CEHow important is text to the images? (Without reading your statement the image titles obviously give a human context to the otherwise unpeopled images without being too descriptive – do you always intend the work to be seen with the statement, or are the titles enough? Could you tell us about these decisions?)

CSText is very important to the reading of the images. I have used text in a few different forms that form understanding when used individually but when used together, develop a much deeper understanding of the images. The combination of the project title (‘Drowned’), and the individual image titles (such as ‘Male, thirty-nine’) are structured in a way that allows the viewer to engage with the work. By using the image titles to apply the human context, viewers can form an understanding behind the images. In an ideal world I would prefer the statement text to be shown with the images, however the statement is not a vital component to the basic understanding of the images. What the statement does is add another dimension to the project, creating a much deeper understanding of the work by bridging the relationship between the image-making process and the biological process of drowning that the images refer to.

CECould you tell us about the specific photograph (Male, thirty-nine) that we have chosen for Contact Editions? Is there a story behind this image?

CSOf the whole series this particular image was the most challenging to create. The coast is not the most forgiving of locations at the best of times, but at this site I got an overwhelming feeling that the cove just didn’t want me to be there. The sea was quite choppy so I had to set up myself and the tripod balanced over two rocks. On a previous attempt for this particular shot I was forced to cancel due to an unexpected hail storm, other exposures were ruined by strong waves dislodging the tripod, not a good feeling when you’re 7 minutes into an 8 minute exposure. However, beyond all the failed exposures and adverse weather, the making of the images was a very immersing process. As well as keeping an eye on the stopwatch, it was important to concentrate on how the tide was moving during the exposure, to make sure that there was always a safe way out of the site. When you look at the sea and sea how it flows and pushes its way inland, even when it is rough and rugged, it is easy to become mesmerized by it. It’s a very calming process but it also shows how easily people can get swept under its powerful waves and drown.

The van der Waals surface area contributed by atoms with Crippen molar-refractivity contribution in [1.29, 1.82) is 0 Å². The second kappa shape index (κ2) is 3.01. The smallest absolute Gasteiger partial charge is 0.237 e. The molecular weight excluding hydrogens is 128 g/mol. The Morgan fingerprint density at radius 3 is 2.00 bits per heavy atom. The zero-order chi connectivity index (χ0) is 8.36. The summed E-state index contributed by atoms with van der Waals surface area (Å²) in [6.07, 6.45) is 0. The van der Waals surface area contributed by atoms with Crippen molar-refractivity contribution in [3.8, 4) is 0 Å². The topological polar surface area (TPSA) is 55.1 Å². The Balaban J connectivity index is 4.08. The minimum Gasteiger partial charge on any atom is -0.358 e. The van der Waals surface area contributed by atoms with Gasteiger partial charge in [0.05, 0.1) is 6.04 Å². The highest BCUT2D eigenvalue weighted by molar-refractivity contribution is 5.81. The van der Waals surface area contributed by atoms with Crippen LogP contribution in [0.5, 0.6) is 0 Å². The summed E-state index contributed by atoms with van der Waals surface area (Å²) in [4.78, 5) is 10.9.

About Carly Seller

Carly Seller is a London based photographer working on commissions and self-initiated projects. Her personal work is concerned with the relationships people have with nature and natural environments through which she examines how these relationships are affected by the history of the places she photographs. She gained a BA Hons in Photographic Art from the University of Wales, Newport in 2008 and has had her work exhibited across the UK.